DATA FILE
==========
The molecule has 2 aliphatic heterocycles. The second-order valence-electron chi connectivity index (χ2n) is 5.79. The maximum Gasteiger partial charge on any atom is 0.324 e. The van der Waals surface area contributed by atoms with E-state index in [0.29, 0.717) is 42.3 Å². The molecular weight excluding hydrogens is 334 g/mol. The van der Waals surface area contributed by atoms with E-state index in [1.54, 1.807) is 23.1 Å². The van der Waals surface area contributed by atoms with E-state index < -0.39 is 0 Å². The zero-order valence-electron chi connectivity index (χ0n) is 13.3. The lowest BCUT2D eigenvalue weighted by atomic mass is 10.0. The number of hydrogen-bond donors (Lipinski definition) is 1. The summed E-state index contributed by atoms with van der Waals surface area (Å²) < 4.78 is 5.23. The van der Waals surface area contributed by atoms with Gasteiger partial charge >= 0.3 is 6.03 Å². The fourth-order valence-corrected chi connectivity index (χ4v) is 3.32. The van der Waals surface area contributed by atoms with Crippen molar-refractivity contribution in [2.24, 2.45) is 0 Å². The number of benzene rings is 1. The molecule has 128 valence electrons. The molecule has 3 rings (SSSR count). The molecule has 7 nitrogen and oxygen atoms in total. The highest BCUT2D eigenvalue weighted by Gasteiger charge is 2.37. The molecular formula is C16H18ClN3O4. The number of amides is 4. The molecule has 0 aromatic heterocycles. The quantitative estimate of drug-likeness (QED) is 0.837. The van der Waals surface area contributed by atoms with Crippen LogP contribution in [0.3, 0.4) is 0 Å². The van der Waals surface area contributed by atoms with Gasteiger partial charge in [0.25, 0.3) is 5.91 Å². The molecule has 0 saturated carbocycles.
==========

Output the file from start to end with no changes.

The molecule has 2 aliphatic heterocycles. The second-order valence-electron chi connectivity index (χ2n) is 5.79. The maximum Gasteiger partial charge on any atom is 0.324 e. The van der Waals surface area contributed by atoms with E-state index in [0.29, 0.717) is 42.3 Å². The molecular weight excluding hydrogens is 334 g/mol. The van der Waals surface area contributed by atoms with E-state index in [1.54, 1.807) is 23.1 Å². The van der Waals surface area contributed by atoms with E-state index < -0.39 is 0 Å². The zero-order valence-electron chi connectivity index (χ0n) is 13.3. The lowest BCUT2D eigenvalue weighted by atomic mass is 10.0. The number of hydrogen-bond donors (Lipinski definition) is 1. The summed E-state index contributed by atoms with van der Waals surface area (Å²) < 4.78 is 5.23. The van der Waals surface area contributed by atoms with Gasteiger partial charge >= 0.3 is 6.03 Å². The fourth-order valence-corrected chi connectivity index (χ4v) is 3.32. The van der Waals surface area contributed by atoms with Crippen molar-refractivity contribution in [2.24, 2.45) is 0 Å². The number of benzene rings is 1. The molecule has 128 valence electrons. The molecule has 3 rings (SSSR count). The molecule has 7 nitrogen and oxygen atoms in total. The highest BCUT2D eigenvalue weighted by Gasteiger charge is 2.37. The molecular formula is C16H18ClN3O4. The number of amides is 4. The molecule has 0 aromatic heterocycles. The quantitative estimate of drug-likeness (QED) is 0.837. The van der Waals surface area contributed by atoms with Crippen LogP contribution in [0.3, 0.4) is 0 Å². The van der Waals surface area contributed by atoms with Gasteiger partial charge in [0.25, 0.3) is 5.91 Å². The molecule has 0 saturated carbocycles.